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Why Apple can succeed in China? Aug 08, 2018

August 8th news, according to Yahoo Finance, what is unusual about Apple? When the company became the first company in the history of the US to break out of trillions of dollars last week, people tried to answer this question.

The answer may be Apple's innovative technology and high-quality quality products, or it may be a smart business model for building an ecosystem. However, it is probably China that allows Apple to open the gap with several other rivals in the $1 trillion market capitalization competition.

China is not only the place where Apple's iPhone is produced; the world's largest smartphone market contributes about one-fifth of Apple's total revenue. Other US tech giants have either failed to build business (Facebook and Google) in China, or have been marginalized (Amazon), and Apple has successfully built a strong presence in China. The third-quarter earnings report released last Wednesday showed that Apple Greater China's revenue increased by 19% year-on-year, achieving double-digit growth for the fourth consecutive quarter.

According to data from market research firm Counterpoint Research, in the first quarter of 2018, the iPhone's share of the Chinese smartphone market was 13%. Although it faces strong challenges from local companies such as Huawei (the most recent quarter of which sold more than Apple), the market is the fastest growing consumer market in the world, with a large middle class, and Apple’s performance is still very good. Big boost. Let's talk about how Apple has become a household name in China.

Since 2008, Apple has been adopting a multi-channel strategy to work with local telecom operators to bring their mobile phones into China's mainstream market. Some retailers put their mobile phones in locked glass counters, while Apple puts the mobile phones on the counters so that consumers can play them at will. Apple currently has more than 40 stores in China and will open more stores in inland cities in the future.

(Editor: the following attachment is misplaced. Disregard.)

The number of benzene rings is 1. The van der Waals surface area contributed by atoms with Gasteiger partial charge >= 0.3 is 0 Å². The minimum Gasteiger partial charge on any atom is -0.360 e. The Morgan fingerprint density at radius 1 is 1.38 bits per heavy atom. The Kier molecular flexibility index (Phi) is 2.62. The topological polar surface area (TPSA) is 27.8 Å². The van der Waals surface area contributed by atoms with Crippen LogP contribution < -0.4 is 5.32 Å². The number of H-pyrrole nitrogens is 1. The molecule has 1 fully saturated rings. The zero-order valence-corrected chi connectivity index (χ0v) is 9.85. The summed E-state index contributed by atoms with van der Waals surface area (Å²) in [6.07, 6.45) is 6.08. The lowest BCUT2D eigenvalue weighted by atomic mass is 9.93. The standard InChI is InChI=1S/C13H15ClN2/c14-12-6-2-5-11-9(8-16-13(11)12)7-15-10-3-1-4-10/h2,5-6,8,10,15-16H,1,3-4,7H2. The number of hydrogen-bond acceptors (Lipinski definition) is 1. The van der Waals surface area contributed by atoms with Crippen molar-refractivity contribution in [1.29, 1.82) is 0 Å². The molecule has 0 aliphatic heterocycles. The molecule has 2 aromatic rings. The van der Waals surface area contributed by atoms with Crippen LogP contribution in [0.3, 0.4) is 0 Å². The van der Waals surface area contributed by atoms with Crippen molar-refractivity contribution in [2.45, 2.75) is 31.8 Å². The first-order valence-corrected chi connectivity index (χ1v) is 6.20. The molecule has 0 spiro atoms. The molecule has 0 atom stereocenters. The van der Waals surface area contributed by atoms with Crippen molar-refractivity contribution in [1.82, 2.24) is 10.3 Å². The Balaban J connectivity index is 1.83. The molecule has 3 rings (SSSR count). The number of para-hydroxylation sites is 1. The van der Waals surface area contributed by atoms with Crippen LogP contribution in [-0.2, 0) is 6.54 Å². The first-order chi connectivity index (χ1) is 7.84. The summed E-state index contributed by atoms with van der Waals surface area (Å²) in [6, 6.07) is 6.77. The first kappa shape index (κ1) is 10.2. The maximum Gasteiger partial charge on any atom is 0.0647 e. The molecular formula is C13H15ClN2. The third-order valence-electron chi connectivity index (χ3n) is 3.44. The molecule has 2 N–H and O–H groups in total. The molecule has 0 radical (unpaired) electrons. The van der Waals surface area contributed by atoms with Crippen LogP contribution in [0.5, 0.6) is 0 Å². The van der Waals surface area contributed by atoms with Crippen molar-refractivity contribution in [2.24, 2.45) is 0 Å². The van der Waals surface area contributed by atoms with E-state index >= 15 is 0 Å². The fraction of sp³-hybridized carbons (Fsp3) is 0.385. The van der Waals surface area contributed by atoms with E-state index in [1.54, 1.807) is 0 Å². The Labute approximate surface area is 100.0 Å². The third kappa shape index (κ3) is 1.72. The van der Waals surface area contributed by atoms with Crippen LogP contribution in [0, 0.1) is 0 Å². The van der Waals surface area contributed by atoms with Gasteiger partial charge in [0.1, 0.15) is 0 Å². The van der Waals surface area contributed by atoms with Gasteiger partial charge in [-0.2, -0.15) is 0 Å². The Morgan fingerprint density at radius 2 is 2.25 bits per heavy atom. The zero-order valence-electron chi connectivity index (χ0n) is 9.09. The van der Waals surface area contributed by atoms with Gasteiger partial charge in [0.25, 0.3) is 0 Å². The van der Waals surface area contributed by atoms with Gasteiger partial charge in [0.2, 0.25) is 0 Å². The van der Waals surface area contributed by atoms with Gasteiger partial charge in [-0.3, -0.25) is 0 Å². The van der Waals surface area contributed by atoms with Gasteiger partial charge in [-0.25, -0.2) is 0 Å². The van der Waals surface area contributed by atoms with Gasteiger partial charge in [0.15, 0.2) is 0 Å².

The iPhone is a high-end product in the United States, especially in China. In China, most people can't afford the iPhone X for $1,000. The iPhone's high-end and relatively high-priced image has made consumers more yearning for it. Using the latest iPhone will also make consumers feel more face-saving.

When Apple introduced the iPhone 6 and iPhone 6 Plus in 2015, the craze reached its peak. Chinese consumers are scrambling to buy a larger iPhone model, even though China was not among the first countries and regions of the new iPhone. The black market came into being: getting iPhone stocks from overseas markets and selling them to Chinese people. In the quarter, Apple’s revenue in the Chinese market doubled to $12.5 billion.

Shaun Rein, founder of China Market Research Group, a high-end brand consultancy, said, “Chinese consumers are fascinated by buying high-end brands that can demonstrate social status.” He helped the iPhone rise to become a “buy” Luxury goods."

Tim Cook gave a speech at the China Development Forum held in Beijing.

For foreign companies in China, dealing with the local government may be a severe test. Internet companies in the United States often face regulatory pressures in the country.

Apple CEO Tim Cook maintains close ties with the Chinese government. He actively participated in the conference held in the country, and he often took the stage to deliver a speech. Apple will remove the offending app from the Chinese app store. Earlier this year, Apple transferred the iCloud account of Chinese users to Guizhou on the cloud.

For Apple, doing this work in China is especially important. "Even if Apple does not sell products to Chinese consumers, they have to purchase products from China. If there is a difference, their entire business may be destroyed." Ryan told Yahoo Finance.

Other Silicon Valley giants are also closely watching Apple's success in China.

"In terms of regulation and lobbying, Apple is an example that Google wants to emulate." Rehn said.